What's wrong with the Dow?
Weighed down by Transports, the Dow is our only index unable to break over the Must Hold line - the same Must Hold line, at 13,600, that we've been using all year to see if a rally is real or not. In March and April, it was decidedly not and the Dow was our canary in the coal mine, letting us know the broad markets were not as strong as we thought. Now, with the help of QE3 and the anticipation leading up to it, the Dow is making a really good attempt at the 13,600 line but, so far, no closes over the line.
This is not even our Dollar-adjusted levels - that's a very big concern. With Dollar-adjusted levels (up 5%) then all of our indexes are in trouble as we're barely hanging on to those +5% lines on our Big Chart.
At the moment, the Dow is acting like an anchor and the other indices are going to have a very hard time moving more than 7.5% away from the Dow so it's a good idea to look at the components to see if we have any room to run. CVX and XOM, for example, are major components in the price-weighted index, accounting for $210 out of $1,765 (12%) and we think oil is toppy here so no help from those two.
AXP, BAC, GE, JPM and TRV represent the Financials at $199 for 11% and those should have room to grow under QE3 so let's say a conservative 20% for $40 more in that group. [[AA}}, BA, CAT, DD and UTX actually make stuff for $301 (17%) and you would think the weak Dollar would be great for them but CAT just warned this morning and lowered guidance so we'll call this group neutral at best.
Tech is well represented with CSCO, HPQ, IBM, INTC, MSFT, T and VZ (better than separate Telco category) at $378 (21.5%) and they have been mixed this year and should have room to run if Q3 earnings aren't terrible - call it 10% for $38 there. That leaves consumerish stocks like DIS, HD, JNJ, KO, MCD, MMM, PG and WMT at $482 (27%) who have little room to improve and, finally, health care stocks: JNJ, MRK, PFE and UNH with $194 (11%) who are not likely to do anything ahead of the elections.
So, we're just finding $78 of likely improvements in the near future and that's just 4.4% - not exactly rally fuel is it? No wonder the Dow is having so much trouble getting over the Must Hold line - it's already exhausted. But, on the other hand, we don't have any particular reason to short it at the moment so we'll just have to watch earnings very, very closely in the weeks ahead.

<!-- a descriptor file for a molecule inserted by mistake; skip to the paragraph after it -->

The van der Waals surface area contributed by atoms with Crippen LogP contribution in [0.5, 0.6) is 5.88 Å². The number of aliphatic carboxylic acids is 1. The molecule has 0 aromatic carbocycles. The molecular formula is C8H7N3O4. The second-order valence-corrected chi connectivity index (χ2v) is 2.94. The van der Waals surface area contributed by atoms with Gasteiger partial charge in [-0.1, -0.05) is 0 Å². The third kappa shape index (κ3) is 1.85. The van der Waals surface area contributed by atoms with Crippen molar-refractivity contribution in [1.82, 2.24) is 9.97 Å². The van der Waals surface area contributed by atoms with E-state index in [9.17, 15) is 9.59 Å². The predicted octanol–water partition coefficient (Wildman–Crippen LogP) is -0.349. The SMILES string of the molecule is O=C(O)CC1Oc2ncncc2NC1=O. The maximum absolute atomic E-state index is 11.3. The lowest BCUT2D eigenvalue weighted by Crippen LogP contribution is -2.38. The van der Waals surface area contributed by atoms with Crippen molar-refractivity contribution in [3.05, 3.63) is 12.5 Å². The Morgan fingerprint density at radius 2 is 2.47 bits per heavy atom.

Credit card data highlight the uneven nature of the recovery as flat usage nationwide masks continued shrinkage in areas where the housing bust hit worst, according to data from Equifax. Total credit card debt of $585.3B is 22% off from the October peak. "We are seeing the trend of the 'disciplined consumer.'" says Trey Loughran. We're short V and, as noted above, this does not bode well for our consumer sector ALTHOUGH an optimist would say consumers have a lot of spending power saved up for the holidays.
ICSC Retail Store Sales are up 0.6% this week after dropping 2.5% last week and, although that's still down net 1.9% - it does seem to be helping the futures just a bit (8:55). As you can see by the chart - attempts by consumers to cut their gas bills by driving less are being negated by the relentless rise in fuel prices - contrary to all laws of supply and demand. In fact, Despite a drop in crude prices from near $100 /bbl three weeks ago to ~$92, AAA's daily report shows the U.S. average price for regular is $3.810/gallon, down a bit from last week but up from $3.748 a month ago.
International regulators have withdrawn proposals for tougher oversight of the physical oil market after opposition from the IEA, OPEC and major oil companies, the FT reports. Regulators had wanted to use only completed deals to set benchmarks and enforce mandatory reporting of transaction data, but will settle for the current system of bids and offers despite acknowledging the potential for manipulation. Think about this - the IEA objects to properly reporting oil prices and lobbies to maintain the current corrupt, manipulated system (see last week's commentary).
Who lobbies on behalf of the people? No one. This planet is like an Old West town that has been taken over by bandits...
Nonetheless, we can't beat them so we join them and we have been adding some bullish plays to our Income Portfolio (updated for Members yesterday), maintaining TZA ($13.88) as our primary hedge but are still fairly balanced in our $25,000 Portfolio - taking advantage of the dip in the Qs yesterday to go long on them as well as AAPL (as planned in the morning post).
After all, as I pointed out to Members in yesterday's chat - the Fed plans to spend $85Bn a month for the next 3 months boosting the economy. That's a pace of $1.02Tn a year in a $15Tn Appleconomy - a fitting 6.66% from the evil Central Banksters. Even if you think QE3 is a poor program and is only 25% effective - it's still a 1.5% pop in GDP - not something we can ignore.
Sure the data still sucks but we have plenty of fuel now for a Santa Claus Rally. Last year we sold off in October and made it all back in November/December and that rally ran from S&P 1,100 to 1,400 (27%) and that was just on Operation Twist. Now we have QE3 and the S&P ran up from 1,300 to 1,450 in anticipation but that's only 10% - it's not unreasonable to expect another 10% before we're done. All we have to do is hope Europe or China or Japan don't blow up too soon.
Disclosure: I am long AAPL, AGQ, GLD, XLF, FAS, BBBY, SVU, QQQ. I wrote this article myself, and it expresses my own opinions. I am not receiving compensation for it (other than from Seeking Alpha). I have no business relationship with any company whose stock is mentioned in this article.
Additional disclosure: Positions as indicated but subject to change (fairly even mix of bull and bear positions - see previous posts).